Living The Good Life -
Anthony Steel - 27
You may have heard a story like this one, before . . . Anthony’s first arrest was the result of simply riding his bike down the street. In an unfortunate, yet all-too-common scenario -- it happened to be down the wrong street at the wrong time and he was mistakenly/ falsely arrested for a serious crime. He was released on bond, but, then began the repeated and required court dates which went on and on and on. Even though he was innocent, at the advice of a public defender he pleaded guilty to a lesser charge. Sound familiar? If not, this is again, another scenario which unfortunately happens more than people think. Lacking the right support and not wanting to go to jail, he didn't think he had a choice. Probation compared to the possibility of serving time seemed like the best and only option to him.
Anthony, like many often are in his case, was also unaware of what being a convicted felon would mean for him and his future. Once Anthony was 'in the system', any future arrests or run-ins with the law would likely end up with him being sent to jail, regardless of the charge. And unfortunately for him, it did.
Compounding the problem, Anthony admits, was that he was a very regular marijuana smoker, and had been since the age of 17 years old. He had impulse control issues, some anger issues, and the marijuana helped him with that -- except when it didn’t
When it didn't, he ‘caught another case’ (the lingo of street-denial, of non-responsibility -- meaning he was arrested again). He ended up in jail. Then he was arrested again, and again. Although he served some time -- he was one of the lucky ones; as he was fortunate to be released on probation, again and again. The arrests, Anthony admits, were of his own doing based on his lifestyle, the path he was on, and the choices he was making.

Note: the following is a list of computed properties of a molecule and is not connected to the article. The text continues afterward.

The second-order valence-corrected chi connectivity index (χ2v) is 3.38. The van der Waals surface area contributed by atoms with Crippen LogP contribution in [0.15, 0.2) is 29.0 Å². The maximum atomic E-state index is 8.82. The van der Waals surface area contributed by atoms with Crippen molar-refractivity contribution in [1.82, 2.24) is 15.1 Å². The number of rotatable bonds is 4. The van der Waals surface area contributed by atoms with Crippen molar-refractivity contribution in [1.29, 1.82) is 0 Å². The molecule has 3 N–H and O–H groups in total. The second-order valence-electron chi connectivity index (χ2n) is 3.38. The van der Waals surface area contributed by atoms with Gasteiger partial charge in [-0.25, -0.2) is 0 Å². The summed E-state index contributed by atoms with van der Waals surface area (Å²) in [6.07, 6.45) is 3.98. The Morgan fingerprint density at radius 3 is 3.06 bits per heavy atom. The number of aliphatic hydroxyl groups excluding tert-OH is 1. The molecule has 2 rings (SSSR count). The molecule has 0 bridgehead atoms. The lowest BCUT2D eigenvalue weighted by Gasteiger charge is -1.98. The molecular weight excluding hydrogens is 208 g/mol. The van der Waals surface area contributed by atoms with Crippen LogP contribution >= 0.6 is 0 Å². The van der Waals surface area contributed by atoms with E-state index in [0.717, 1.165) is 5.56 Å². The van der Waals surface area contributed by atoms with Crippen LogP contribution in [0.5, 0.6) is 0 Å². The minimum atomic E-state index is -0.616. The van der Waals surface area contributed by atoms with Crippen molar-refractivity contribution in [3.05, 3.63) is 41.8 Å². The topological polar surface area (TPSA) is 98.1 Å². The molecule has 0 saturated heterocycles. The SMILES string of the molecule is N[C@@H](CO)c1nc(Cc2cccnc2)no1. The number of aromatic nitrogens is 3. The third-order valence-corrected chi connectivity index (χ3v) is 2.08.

Anthony's most recent probation, included the stipulation that he be required to attend drug treatment for his marijuana addiction. He was referred to Above and Beyond and at first, was an unwilling participant in the group sessions (referred simply as 'group' at Above and Beyond). He didn’t take them or the program seriously, he says, "I would smoke marijuana and attend group." Even though he was learning a lot in the classes, in group, and began to like and care about the others in group -- "I would still leave, and light-up," he says.
As he learned more about addiction though, and got support from group members; he began to realize that he would soon have to tell the truth, and not disappoint his friends-in-sobriety any longer.
Gradually, as he continued to attend the Above and Beyond classes, continued to learn, and began to really respect the members of his group, Anthony came to the decision -- to QUIT. To stop smoking marijuana. He told his group members the truth, that he had still been using, which most of them knew anyway. But, by coming clean and trying to stay clean; he received even more support from his group members -- and most importantly, from himself.
Anthony is no longer required by the Court to attend Above and Beyond. However, he still does, on his own. He continues to attend group, has gone longer than ever before without marijuana, and feels he has "the self-growth and the group’s support to stay drug-free", he says.